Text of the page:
This map attempts to represent the language, social or nation groups of Aboriginal Australia. It shows only the general locations of larger groupings of people which may include clans, dialects or individual languages in a group.
Painting by: Dr Payi-Linda Ford 7th April 2008
The 3 prominent circles represent the knowledge communities. The red circle represents Information literacy. The black circle represents the Indigenous knowledge system. The white circle represents the western knowledge system. The green background represents the connections, relationships and knowledge growth.
The black lines represent the Pulay Pulay (male and female) also known as the Rainbow Serpent. The Pulay Pulay represent the sacredness of knowledge and the possession of ‘higher’ knowledge is power. Hence the knowledge communities are entwined with the Pulay Pulay. The key to the success of gaining knowledge is through ongoing connections and relationships that are inclusive of the gender balance in our personal and professional delivery of knowledge in the sacred place of higher education units.
The white solid dots that border the 3 knowledge communities represent the higher education learners, who are the students. The black solid dots represent the Rak Mak Mak Marranunggu lecturer. The red solid dots represent the Librarians, TLDG and databases. The emphasis on joining the dots is to demonstrate the preparation and work commitment by a team of professionals to deliver literacy information requires a workplace culture that has good connections and relationships.
The CDU Library homepage is your one stop shop for almost everything you need to succeed in your studies. Hosting Library Search, links to relevant databases, study guides, help and library services, as well as general information and frequently asked questions, this page is a must bookmark for your study needs.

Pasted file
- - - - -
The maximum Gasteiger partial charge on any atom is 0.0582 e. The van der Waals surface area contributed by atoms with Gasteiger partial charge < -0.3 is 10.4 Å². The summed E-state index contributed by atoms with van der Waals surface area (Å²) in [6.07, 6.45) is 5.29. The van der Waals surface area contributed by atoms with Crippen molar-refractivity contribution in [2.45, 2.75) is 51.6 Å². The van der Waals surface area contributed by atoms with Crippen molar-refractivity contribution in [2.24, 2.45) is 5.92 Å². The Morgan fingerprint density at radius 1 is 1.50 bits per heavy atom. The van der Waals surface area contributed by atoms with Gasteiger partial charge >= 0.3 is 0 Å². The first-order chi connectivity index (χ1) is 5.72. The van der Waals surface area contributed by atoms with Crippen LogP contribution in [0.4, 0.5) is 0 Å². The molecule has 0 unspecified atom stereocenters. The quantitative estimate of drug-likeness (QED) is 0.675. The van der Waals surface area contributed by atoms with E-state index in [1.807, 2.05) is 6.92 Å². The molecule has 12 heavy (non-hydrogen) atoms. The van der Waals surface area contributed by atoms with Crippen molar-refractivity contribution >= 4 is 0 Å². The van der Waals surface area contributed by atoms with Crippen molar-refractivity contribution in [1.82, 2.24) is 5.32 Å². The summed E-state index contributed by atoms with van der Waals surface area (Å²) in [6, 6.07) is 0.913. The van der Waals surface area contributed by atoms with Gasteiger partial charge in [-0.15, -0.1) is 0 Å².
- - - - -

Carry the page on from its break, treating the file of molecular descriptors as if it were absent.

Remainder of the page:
A site containing a comprehensive range of study skills information to help you understand academic expectations and become a more confident student. Developing academic writing, critical thinking, and the ability to read and understand academic texts, is vital if you wish to succeed as a student and scholar.
The Language and Learning Services team is here to support your academic development at Charles Darwin University (CDU). A free and confidential service to help you build skills including understanding assignments and work standards; how to get the grades you want; and developing your academic writing abilities.
Need some information or help about your time at CDU? Check out the current student's homepage, which has heaps of info about access to student services, how to find support and the services available and how you can explore your community and get involved!
Reading Lists are a great way for your lecturers and unit coordinators to provide you with prescribed texts and recommended reading. Check out all of the Reading Lists you have access to here, and get a start on reading through your unit.
Distance Library Services are available to CDU students to help with accessing library services remotely. As a part of these services, you can request digitisation of chapters, or delivery of books to your home address. If you live near another university, reciprocal borrowing services are also available.
Have a look at some of these recorded workshops by the CDU Library's Language and Learning team. These workshops are not live but can be played, paused, and rewatched to help you learn some key skills at University. You can book to attend live workshops through the library website.
Using your CDU login, you can access past exam papers for your units to help prepare for upcoming exams. Exam papers can be searched for using the unit code. Not all lecturers choose to make exam papers available, please contact your lecturer if your exam papers are not listed.